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  • Utopias and Imaginary Voyages to Australasia – John Dunmore

    Utopias and Imaginary Voyages to Australasia – John Dunmore

    Who else could be more qualified to write and present on this subject at the National Library of Australia than John Dunmore?

    Octavo, card cover of 23 delicious pages, the text of Dunmore’s lecture of 2nd September 1987, published by the N.L.A. the following year. A fine copy.

    From Joseph Hall’s “Mundas Alter et Idem’ the first utopian account to be set in the Antipodes, with mentions of La Perouse and “Fragmens” … Aldous Huxley is a bit of a drift … then back to Utopian reality and the Adventures of Alexander Venderchurch and many more esoteric accounts before back to the likes of Gulliver and that endearing Swiss Family.

    A special lecture by Dunmore on down under Utopia – wish I had been there.


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  • A Bibliography of the Writings of Jonathan Swift – Herman Teerink.

    A Bibliography of the Writings of Jonathan Swift – Herman Teerink.

    A second revised and corrected edition of Dr Teerink’s fundamental reference on Swift.

    Published by the University od Pennsylvania Press in 1963. Published in Britain by the Oxford University. First published in 1937, Teerink had continued to compile new discoveries and corrections since that date. He died in 1961 so it was down to Editor Arthur Scouten to produce this update from Teerink’s notes.

    Large, thick octavo, 453 pages with frontispiece of Captain Lemuel Gulliver. A very good copy.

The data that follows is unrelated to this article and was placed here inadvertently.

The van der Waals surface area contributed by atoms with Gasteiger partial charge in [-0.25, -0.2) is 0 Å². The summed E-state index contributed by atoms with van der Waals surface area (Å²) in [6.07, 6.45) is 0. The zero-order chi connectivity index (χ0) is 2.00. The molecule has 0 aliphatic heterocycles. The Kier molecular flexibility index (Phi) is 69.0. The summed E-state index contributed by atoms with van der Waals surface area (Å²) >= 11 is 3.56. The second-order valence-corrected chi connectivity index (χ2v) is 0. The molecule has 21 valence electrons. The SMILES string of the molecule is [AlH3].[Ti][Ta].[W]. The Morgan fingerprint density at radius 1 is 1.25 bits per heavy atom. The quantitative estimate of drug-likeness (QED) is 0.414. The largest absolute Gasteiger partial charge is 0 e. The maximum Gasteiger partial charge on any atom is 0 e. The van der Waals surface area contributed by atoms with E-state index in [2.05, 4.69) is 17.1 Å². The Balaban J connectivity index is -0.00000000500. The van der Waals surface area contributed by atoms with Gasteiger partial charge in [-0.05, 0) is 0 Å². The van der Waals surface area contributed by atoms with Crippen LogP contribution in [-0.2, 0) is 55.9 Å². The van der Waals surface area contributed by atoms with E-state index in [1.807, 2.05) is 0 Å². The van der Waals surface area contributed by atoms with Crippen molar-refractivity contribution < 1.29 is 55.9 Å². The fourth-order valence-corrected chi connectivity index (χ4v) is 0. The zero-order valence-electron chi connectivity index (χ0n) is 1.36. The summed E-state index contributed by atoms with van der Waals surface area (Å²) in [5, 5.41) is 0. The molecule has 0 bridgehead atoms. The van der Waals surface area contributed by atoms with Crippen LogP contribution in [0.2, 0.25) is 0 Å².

The preface by Thomas Yoseloff, Director of the Press reflects on the decision to publish the revision and the difficultly in understanding Terrink’s handwriting. Probably in the history of bibliography there has not been more challenge than in this work on Swift, mainly because of the nature of the publishing trade in the first half of the 18thC and the many potential attributions not under the authors real name or published anonymously.

    A monumental work. One might say … what interest a Swift bibliography unless the completely immersed. Well, really it give one a thorough education of the publication of the book in the era … the challenges .. unsold runs of earlier copies and how they can be used in bolstering re-issues of complete works etc. the printing houses and the quality of editorial and review before press.

    The structure of book is helpful … Table of Symbols and abbreviations. Table of Location of Teerink Numbers and then the body … Collected Works; Smaller Collections; A Tale of the Tub; Gulliver’s Travels; Separate Works; Doubtful (well some would challenge other and put some of these in the mix); Biography and Criticism, 1709-1895. And a useful index.

    Jonathan Swift – more than Gulliver and “the Tub” a lifetime work by Teerink.


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  • Graham Greene – Collected Stories

    Graham Greene – Collected Stories

    A second printing of the Collected Series of Greene short stories. Includes the entirety of previous collections titled … May We Borrow Your Husband; A Sense of Reality and Twenty-One Stories. Added to A Sense … are three stories previously not published in book form … The Blessing, Church Militant and Dear Dr Falkenheim.

    One of the advantages of the “Collected Series” is the introduction by GG himself. Here we learn how the stories came about, what makes a great short story (try Chekhov’s – The Lady with the Dog) and also GG’s struggles with the form and the problem of knowing the outcome at the start compared with a fuller form novel of “entertainment’ as he preferred for his “shorter novel” the writer can be taken down various paths unknown at the outset. Well still did a rather good job anyway and the language often in these mere morsels often unfamiliar and rewarding.

    Publishes by the Bodley Head in 1974, octavo 562 pages … 40 stories all up. Dust jacket designed by Michael Harvey. Very good condition bar previous ownership signature on free end paper.

    Graham Greene – short stories, many and varied – great bedtime reading